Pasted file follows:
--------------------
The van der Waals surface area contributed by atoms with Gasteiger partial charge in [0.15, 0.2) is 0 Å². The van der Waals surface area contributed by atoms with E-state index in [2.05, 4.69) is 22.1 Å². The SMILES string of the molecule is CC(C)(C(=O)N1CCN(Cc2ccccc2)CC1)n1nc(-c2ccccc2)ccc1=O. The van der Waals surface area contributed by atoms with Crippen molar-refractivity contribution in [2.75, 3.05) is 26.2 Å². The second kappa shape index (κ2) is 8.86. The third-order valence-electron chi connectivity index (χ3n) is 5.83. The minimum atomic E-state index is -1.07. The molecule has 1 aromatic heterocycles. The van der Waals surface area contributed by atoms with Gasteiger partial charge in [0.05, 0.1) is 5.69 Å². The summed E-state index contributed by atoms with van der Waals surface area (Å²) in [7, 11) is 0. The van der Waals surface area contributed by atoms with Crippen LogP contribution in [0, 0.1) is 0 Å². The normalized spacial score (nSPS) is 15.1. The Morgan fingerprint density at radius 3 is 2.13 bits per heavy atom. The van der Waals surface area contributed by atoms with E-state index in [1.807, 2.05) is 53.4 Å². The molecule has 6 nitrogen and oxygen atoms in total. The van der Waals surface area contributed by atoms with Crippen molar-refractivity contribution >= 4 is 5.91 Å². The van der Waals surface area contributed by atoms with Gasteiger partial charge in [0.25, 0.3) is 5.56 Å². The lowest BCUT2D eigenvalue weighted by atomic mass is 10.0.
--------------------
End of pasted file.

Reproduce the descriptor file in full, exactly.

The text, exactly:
The van der Waals surface area contributed by atoms with Gasteiger partial charge in [0.15, 0.2) is 0 Å². The van der Waals surface area contributed by atoms with E-state index in [2.05, 4.69) is 22.1 Å². The SMILES string of the molecule is CC(C)(C(=O)N1CCN(Cc2ccccc2)CC1)n1nc(-c2ccccc2)ccc1=O. The van der Waals surface area contributed by atoms with Crippen molar-refractivity contribution in [2.75, 3.05) is 26.2 Å². The second kappa shape index (κ2) is 8.86. The third-order valence-electron chi connectivity index (χ3n) is 5.83. The minimum atomic E-state index is -1.07. The molecule has 1 aromatic heterocycles. The van der Waals surface area contributed by atoms with Gasteiger partial charge in [0.05, 0.1) is 5.69 Å². The summed E-state index contributed by atoms with van der Waals surface area (Å²) in [7, 11) is 0. The van der Waals surface area contributed by atoms with Crippen LogP contribution in [0, 0.1) is 0 Å². The normalized spacial score (nSPS) is 15.1. The Morgan fingerprint density at radius 3 is 2.13 bits per heavy atom. The van der Waals surface area contributed by atoms with E-state index in [1.807, 2.05) is 53.4 Å². The molecule has 6 nitrogen and oxygen atoms in total. The van der Waals surface area contributed by atoms with Crippen molar-refractivity contribution >= 4 is 5.91 Å². The van der Waals surface area contributed by atoms with Gasteiger partial charge in [0.25, 0.3) is 5.56 Å². The lowest BCUT2D eigenvalue weighted by atomic mass is 10.0.